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A public service message reading Stay Home Saves Lives is seen against the Chicago skyline Monday, March 30, 2020. (AP Photo/ Charles Rex Arbogast)

Democratic lawmakers are calling out an apparent lack of racial data that they say is needed to monitor and address disparities in the national response to the coronavirus outbreak.

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President Donald Trump speaks about the coronavirus in the James Brady Briefing Room, Monday, March 23, 2020, in Washington. (AP Photo / Alex Brandon)

Illinois state Rep. Theresa Mah (D-Chicago) says some constituents are telling her they’re afraid of racist repercussions because of President Donald Trump’s insistence on using the phrase “Chinese virus.”

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(WTTW News)

Gov. J.B. Pritzker announced a stay-at-home order for the entire state just a few days ago, but there are already concerns over how it will be enforced – particularly in communities of color.

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(Martijn / Flickr)

More and more states are legalizing marijuana, but the number of women involved in the cannabis industry keeps dropping. What can Chicago do to buck that trend?

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 Journalist Nikole Hannah-Jones appears on “Chicago Tonight.” (WTTW News)

This year, the U.S. marks the 400th year since the Pilgrims arrived. But the year before that, a much darker period began with the sailing of the White Lion. We speak with New York Times Magazine journalist Nikole Hannah-Jones about The 1619 Project.

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Senn High School (Wikimedia Commons)

The teacher who was accused by a Hispanic student of telling her to “go back to your country” after she refused to stand for the pledge of allegiance has been removed from the school.

Female student said teacher told her to “go back to your country”

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Senn High School (Wikimedia Commons)

Students inside a North Side high school staged a sit-in Wednesday following allegations that a school staffer told a female student to “go back to (your) country” after she refused to stand for the pledge of allegiance.

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The Pilsen post office at 1859 S. Ashland Ave., Chicago. (WTTW News)

Community leaders are pushing the postal service for answers – and changes – after a customer reported a clerk who refused to help Spanish-speaking customers.

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Rep. Karen Kwan, D- Murray, center, speaks during the ERA Now rally at the Utah State Capitol during the first day of the Utah legislative session Monday, Jan. 27, 2020, in Salt lake City. (AP Photo / Rick Bowmer)

The lawsuit filed against the archivist of the United States comes after the National Archives and Records Administration said this week that David Ferriero would “take no action to certify the adoption of the Equal Rights Amendment.” 

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Paul Adams III appears on “Chicago Tonight” on Jan. 20, 2020. (WTTW News)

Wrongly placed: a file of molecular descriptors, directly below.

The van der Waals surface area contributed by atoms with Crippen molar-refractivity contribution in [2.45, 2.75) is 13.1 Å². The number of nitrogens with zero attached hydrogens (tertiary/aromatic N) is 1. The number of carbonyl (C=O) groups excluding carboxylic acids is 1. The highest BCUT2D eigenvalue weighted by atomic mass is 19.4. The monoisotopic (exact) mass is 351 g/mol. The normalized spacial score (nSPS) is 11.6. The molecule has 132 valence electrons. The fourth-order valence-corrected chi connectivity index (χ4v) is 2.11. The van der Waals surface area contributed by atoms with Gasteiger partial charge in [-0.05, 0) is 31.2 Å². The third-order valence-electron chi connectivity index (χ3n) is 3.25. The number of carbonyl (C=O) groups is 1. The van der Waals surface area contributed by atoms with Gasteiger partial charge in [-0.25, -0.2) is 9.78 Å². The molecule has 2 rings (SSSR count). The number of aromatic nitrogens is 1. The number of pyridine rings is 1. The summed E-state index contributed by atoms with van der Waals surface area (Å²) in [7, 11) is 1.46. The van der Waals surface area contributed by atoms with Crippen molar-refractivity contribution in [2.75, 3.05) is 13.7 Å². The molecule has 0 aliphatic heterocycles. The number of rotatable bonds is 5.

Martin Luther King Jr. was known for speaking out against racial segregation, voter disenfranchisement and economic inequality. We discuss his life and legacy with a man who marched with him: Paul Adams III.

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(WTTW News)

Women take to the streets across the country just as Virginia passes the Equal Rights Amendment. What’s the future of the ERA?

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(WTTW News)

Last year, 86% of the nearly 490,000 traffic stops made by Chicago police involved a driver of color, according to the ACLU of Illinois. Of those, 300,000 stops involved a black driver.

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Naperville Central High School (Google Maps)

A suburban Chicago 14-year-old faces hate crime and other charges for allegedly posting on Craigslist a picture of an African American classmate with the caption, “Slave for sale.”

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The city of Anna. (Whitney Curtis, special to ProPublica Illinois)

The term “sundown town” is familiar to many African Americans. A new ProPublica Illinois story examines the legacy of one sundown town in Southern Illinois named Anna.

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Justin Vahl of Montgomery, Illinois and his wife, Mary, right, speak during a press conference Tuesday, Nov. 5, 2019 about how he was asked to move at a Buffalo Wild Wings restaurant in Naperville because a nearby couple didn't want to sit near blacks. (Paul Valade / Daily Herald via AP)

An attorney representing a group of black customers who say they were asked to change tables at a Chicago-area Buffalo Wild Wings because of their skin color urged the restaurant chain Tuesday to make wholesale changes to avoid a discrimination lawsuit.

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Author Celeste Watkins-Hayes appears on “Chicago Tonight.”

For more than a decade, Northwestern University professor Celeste Watkins-Hayes documented the lives of more than 100 women living with HIV/AIDS in Chicago and beyond. Now, their stories are featured in a new book.

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